No, I'm not seeing a mental health provider, I'm probably not going to be able to for a while. And no, I don't know a single transfeminine person.Sam W wrote:Hi Sky H,
Dysphoria can be such a pain, and I'm sorry you're dealing with it. So I can get a sense of what your supports are like, are you currently seeing a mental health provider? And do you have many connections to other transfeminine folks, either in your area or online?
Can I ask what particular things you're missing for tucking? Too, have you noticed that things like wearing certain underwear or using certain terms for your genitals (even if it's just in your own head) seem to help lessen the dysphoria? And do you notice the dysphoria only cropping up when you think of your body in certain contexts?
Yes, I definitely would be interested in exploring trans spaces. There is an lgbt Jugendzentrum (It's like a place made for teens and young adults to hang out) nerby, but my mum doesn't allow me to go there because "there are all kinds of people out there". I'm not sure what's that supposed to mean, but probably she's scared for me and I don't know why, we're in a pretty safe country for lgbt folks. But until I can go to an irl place, online will do. I just don't know where to look.Sam W wrote:Got it, thanks for all that information.
So, I asked about whether you know other transfeminine folks for a few reasons. One is simply support; dealing with things like dysphoria can be a little easier if you have folks in your life who've gone through the same thing and can maybe offer advice. But trans spaces, or spaces like LGBT centers, are also often places that can help you access things like gaffs. Would you be interested in exploring those spaces, even if that exploration is mainly online?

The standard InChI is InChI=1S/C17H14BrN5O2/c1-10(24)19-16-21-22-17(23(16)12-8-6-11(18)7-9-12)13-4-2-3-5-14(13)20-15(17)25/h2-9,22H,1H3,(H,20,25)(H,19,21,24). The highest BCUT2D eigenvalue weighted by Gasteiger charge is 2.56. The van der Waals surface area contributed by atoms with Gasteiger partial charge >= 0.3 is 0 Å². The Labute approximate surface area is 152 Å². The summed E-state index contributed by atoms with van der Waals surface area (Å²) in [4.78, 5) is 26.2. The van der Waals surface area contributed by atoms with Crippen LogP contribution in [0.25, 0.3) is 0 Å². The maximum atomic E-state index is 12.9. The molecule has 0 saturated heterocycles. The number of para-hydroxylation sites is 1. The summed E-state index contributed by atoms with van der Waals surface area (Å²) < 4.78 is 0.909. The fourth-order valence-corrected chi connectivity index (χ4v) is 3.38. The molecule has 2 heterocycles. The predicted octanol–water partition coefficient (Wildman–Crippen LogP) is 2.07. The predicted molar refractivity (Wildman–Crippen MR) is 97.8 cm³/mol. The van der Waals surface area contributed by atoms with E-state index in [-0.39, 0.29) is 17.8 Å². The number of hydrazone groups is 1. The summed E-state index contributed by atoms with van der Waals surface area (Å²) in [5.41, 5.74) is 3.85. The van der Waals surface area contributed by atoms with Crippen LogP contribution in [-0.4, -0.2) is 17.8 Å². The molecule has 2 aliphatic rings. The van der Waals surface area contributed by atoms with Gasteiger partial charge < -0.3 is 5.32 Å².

I agree that avoiding tape is a sound call. If you haven't already seen it, this article has some starting places for options other than gaffs, including information on how to tuck safely: Trans Summer School: Gender Expression Gear. There are an increasing number of underwear manufacturers (like TomBoyX) who make underwear specifically designed to help people tuck comfortably, and those might be more accessible/affordable for you.
With the context question, I was mainly wondering if there are certain situations that tend to make your bottoms dysphoria flair, such as sex or masturbation.
Thank you so much for the resources, especially the article on dysphoria, it's the best one I've ever read and has some really useful tips.Sam W wrote:Okay! When it comes to online spaces, these boards are actually a great starting place to chat with other queer and trans folks. The next place I'd suggest checking out is to actually see if the place you mentioned is offering things like digital meetups or groups; a lot of LGBT centers have moved their programming online as a means of keeping their community safe during the pandemic.
Here we go, these articles go into more depth about how to tuck and what people do to tuck safely is a gaff isn't an option: https://pointofpride.org/gaffs-101-tuck ... mfortably/, https://pointofpride.org/trans-femme-sh ... -resources. I did just check, and both TomboyX and Origami Customs make tucking underwear for trans feminine folks and ship internationally.
Since it sounds like bottom dysphoria crops up quite a bit, I want to highlight this resource: https://thebodyisnotanapology.com/magaz ... ans-folks/. It's written about broader dysphoria, but are there any strategies in it that jump out at you as things you could try?